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"MOURNING & Mitzvah: A Guided Journal for Walking the Mourner's Path Through Grief to Healing"

Mourning as a Process - excerpted from: 

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by permission of Rabbi Anne Brener

4 minute read

pages 21-24; published by JEWISH LIGHTS. Copyright 1993.

AS YOU BEGIN your walk on the mourners' path, I want to make sure that you understand one phrase: "mourning process." This will give you an idea of what lies ahead.


“Process” implies that things change over time and that there are ways to encourage that change to happen. It tells us that what we feel at one moment is not necessarily what we feel at another.

Our society does not value process. We like things ready-made.  We eat precooked food that is packaged for the microwave. We eat it without acknowledging the farmer, the trucker, the grocer, or the living spark of creation which is part of every fruit, vegetable, or lamb chop on our table.

So it is with our emotional life. We expect to be healed without acknowledging the rupture. We expect to arrive at our destination with no journey. But the process of healing requires a journey for which there is no shortcut. It requires us to acknowledge the variety of emotions that accompany a loss. Recognizing and expressing these difficult and varied feelings is the only way back from the world of mourning.

You May Not Recognize Your Behavior

You say that you don't recognize yourself? That you behave in ways that seem totally alien to you? You keep losing things or having outbursts of anger? You think that you are going crazy? Hearing this does not worry me. In fact, when one of my psychotherapy clients tells me that this is what is going on, I am often relieved. If this is true of you, it is likely to mean that your current difficulties are not the sign of a serious disorder that has been lurking for a lifetime. The fact that the behavior is so alien to you indicates that you are probably suffering a grief reaction or what my profession also calls a “situational” or “adjustment disorder.” This is a direct reaction to a clear stress. It can be dealt with—if you are willing to risk opening yourself up.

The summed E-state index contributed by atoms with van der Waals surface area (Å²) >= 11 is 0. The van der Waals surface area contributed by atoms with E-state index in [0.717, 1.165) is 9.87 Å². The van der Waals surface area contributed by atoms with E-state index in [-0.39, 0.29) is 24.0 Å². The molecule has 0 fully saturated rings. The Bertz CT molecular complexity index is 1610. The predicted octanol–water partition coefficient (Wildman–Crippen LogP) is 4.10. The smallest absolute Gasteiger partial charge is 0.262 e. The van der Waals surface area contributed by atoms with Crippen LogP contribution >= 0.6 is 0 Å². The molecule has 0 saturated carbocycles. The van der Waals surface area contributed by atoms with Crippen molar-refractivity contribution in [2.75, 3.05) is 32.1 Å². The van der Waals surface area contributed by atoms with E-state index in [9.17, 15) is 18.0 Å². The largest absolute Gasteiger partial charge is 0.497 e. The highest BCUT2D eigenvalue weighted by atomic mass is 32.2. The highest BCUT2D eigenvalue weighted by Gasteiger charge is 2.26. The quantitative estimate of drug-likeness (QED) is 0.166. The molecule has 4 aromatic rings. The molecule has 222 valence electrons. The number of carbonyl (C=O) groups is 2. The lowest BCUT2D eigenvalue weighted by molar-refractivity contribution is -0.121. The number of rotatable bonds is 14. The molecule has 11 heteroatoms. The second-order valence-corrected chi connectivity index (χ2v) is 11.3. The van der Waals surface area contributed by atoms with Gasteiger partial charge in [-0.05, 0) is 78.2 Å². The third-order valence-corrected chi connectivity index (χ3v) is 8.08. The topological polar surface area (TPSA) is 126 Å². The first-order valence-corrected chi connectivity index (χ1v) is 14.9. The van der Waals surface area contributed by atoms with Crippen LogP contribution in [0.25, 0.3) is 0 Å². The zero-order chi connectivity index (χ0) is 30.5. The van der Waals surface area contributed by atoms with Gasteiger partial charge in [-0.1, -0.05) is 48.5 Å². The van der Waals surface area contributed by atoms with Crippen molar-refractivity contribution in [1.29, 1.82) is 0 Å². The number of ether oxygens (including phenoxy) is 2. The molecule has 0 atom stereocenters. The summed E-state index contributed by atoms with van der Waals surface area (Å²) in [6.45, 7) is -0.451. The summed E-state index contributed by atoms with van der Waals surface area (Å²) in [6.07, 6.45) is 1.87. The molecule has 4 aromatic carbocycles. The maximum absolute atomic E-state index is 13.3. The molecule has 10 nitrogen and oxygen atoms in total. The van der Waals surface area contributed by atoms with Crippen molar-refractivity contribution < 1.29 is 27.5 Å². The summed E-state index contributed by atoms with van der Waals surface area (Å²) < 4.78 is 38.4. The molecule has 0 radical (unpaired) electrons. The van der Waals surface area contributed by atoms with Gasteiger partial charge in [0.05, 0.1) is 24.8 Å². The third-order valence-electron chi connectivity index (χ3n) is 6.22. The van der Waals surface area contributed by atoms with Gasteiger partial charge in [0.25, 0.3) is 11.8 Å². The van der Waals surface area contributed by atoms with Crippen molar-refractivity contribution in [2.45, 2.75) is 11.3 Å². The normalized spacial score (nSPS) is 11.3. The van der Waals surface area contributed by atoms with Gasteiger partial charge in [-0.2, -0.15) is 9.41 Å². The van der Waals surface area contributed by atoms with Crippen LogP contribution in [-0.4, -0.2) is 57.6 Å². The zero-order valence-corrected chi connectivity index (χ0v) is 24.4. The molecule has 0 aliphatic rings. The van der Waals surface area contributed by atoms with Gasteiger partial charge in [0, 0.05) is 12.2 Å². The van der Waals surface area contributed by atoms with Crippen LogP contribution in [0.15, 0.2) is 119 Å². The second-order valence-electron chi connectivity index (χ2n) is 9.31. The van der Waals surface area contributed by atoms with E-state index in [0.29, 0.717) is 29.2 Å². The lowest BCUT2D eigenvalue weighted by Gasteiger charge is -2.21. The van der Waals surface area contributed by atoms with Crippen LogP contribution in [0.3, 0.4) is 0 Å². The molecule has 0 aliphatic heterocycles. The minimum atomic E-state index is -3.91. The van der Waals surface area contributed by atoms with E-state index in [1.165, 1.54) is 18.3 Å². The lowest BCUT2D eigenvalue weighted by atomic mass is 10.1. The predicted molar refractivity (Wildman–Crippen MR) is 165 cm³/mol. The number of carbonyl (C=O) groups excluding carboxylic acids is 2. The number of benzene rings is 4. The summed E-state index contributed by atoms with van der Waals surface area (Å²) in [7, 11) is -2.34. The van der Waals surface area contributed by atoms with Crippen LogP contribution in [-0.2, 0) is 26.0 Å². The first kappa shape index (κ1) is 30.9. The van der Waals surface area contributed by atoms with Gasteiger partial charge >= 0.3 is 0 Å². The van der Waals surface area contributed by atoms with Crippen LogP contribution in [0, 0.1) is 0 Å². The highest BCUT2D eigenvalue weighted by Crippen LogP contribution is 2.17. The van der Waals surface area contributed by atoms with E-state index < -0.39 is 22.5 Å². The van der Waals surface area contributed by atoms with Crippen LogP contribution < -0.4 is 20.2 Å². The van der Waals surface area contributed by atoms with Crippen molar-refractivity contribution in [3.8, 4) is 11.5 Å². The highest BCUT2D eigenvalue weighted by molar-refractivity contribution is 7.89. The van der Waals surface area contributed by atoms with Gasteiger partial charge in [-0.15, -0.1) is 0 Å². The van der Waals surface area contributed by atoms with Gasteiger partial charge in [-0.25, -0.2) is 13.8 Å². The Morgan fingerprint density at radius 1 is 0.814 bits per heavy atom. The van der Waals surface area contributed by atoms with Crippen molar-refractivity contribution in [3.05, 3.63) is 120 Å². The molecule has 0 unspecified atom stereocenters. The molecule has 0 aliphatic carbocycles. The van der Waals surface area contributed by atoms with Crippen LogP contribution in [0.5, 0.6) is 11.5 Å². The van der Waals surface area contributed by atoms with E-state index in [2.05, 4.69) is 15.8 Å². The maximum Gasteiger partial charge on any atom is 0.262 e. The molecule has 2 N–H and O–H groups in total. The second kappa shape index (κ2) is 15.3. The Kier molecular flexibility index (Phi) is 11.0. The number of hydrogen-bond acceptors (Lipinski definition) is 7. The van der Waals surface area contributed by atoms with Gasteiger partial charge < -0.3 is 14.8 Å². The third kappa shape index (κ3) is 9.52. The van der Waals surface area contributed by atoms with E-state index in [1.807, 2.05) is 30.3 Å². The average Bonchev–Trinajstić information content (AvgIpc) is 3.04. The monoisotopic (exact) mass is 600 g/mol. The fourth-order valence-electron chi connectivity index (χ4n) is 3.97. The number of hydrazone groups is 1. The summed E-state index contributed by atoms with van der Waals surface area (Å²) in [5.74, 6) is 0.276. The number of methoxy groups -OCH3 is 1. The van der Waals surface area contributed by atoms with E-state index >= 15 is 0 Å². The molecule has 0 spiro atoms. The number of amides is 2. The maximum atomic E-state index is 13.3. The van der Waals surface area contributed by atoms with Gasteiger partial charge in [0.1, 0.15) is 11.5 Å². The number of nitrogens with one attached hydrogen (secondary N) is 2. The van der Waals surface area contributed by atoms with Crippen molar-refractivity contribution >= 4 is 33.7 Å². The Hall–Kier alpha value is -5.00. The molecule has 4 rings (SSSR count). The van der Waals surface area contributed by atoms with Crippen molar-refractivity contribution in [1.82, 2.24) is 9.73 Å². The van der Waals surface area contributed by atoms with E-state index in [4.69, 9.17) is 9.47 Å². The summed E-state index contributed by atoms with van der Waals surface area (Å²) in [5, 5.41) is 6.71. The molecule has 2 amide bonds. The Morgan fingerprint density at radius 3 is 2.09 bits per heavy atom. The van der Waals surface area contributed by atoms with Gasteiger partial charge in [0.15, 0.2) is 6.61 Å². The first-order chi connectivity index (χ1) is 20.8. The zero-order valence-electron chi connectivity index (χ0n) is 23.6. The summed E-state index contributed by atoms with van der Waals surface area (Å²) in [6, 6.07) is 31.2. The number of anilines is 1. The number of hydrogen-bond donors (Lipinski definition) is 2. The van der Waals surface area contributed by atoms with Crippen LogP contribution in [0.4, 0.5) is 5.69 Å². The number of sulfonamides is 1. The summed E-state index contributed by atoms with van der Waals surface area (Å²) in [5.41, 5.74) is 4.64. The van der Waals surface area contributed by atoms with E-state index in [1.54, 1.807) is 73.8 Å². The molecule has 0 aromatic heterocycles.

This is not an easy thing to do. Suppressed emotion, stored near the surface, can be terrifying. Many fear that if the lid is taken off, the outpouring of tears or anger will never stop. But as I've said before, it is only the unfelt feelings that do not change. The pain or anger or whatever feeling is associated with the grief continues for a while, and then the bottom is reached, or things change, or a different emotion surfaces.

Avoiding your feelings means avoiding your own depth. It means avoiding the transforming experiences that life offers and failing to come to terms with your own personal history. Avoiding a feeling only prolongs it. Becoming familiar with the dimensions of the pain allows you to be less frightened and to cope more readily when the feeling comes up again. By overcoming the fear that suppresses the feelings, we become privy to the richness of our inner life.

Making The Choice to Heal

To say it simply: Our lives can teach us lessons. In this learning process, we have two choices: we can deny the learning and hold fast to our original vision of ourselves, the world and the way ”it ought to be.” Or we can let it our history be our teacher. It is this latter path that yields wisdom and understanding.

I have certainly had to struggle with this choice. This isn't what I had planned for my life. I would not have set out to become an expert on mourning. But this is the life that I was given.

There is a story about Reb Zusia, an 18th century Chassidic Master. Zusia said, “When God calls me, I will not be taken to account about why I was not a better Moses or a better Abraham. I will have to account for why I was not a better Zusia.”

Like Zusia I had a choice about whose life I would live. I could spend my life yearning for what might have been, rallying against what was, or I could tell the truth about my life and use it as my teacher, taking every turn as a challenge for growth.

The difficulty in surrendering to process is that there is no road map. I can't tell you what will experience along the way or who you will be when you get there. I can tell you that it isn't going to be easy, that it may get worse before it gets better, and that the alternatives to taking this journey are worse than the journey itself. These alternatives may include depression, prolonged numbness, decreased satisfaction with your remaining relationships, addiction, emotional difficulties which manifest as physical symptoms or significantly less zest for living.

Do these sound like satisfactory alternatives to facing the feelings of loss? If you are open enough to have read this far, they probably do not.

I'll say it once more. The one thing that I do know with certainty from my own struggles and from being midwife to countless others as they face their dark sides: Feelings that find expression change. And that change is the process that brings transformation.

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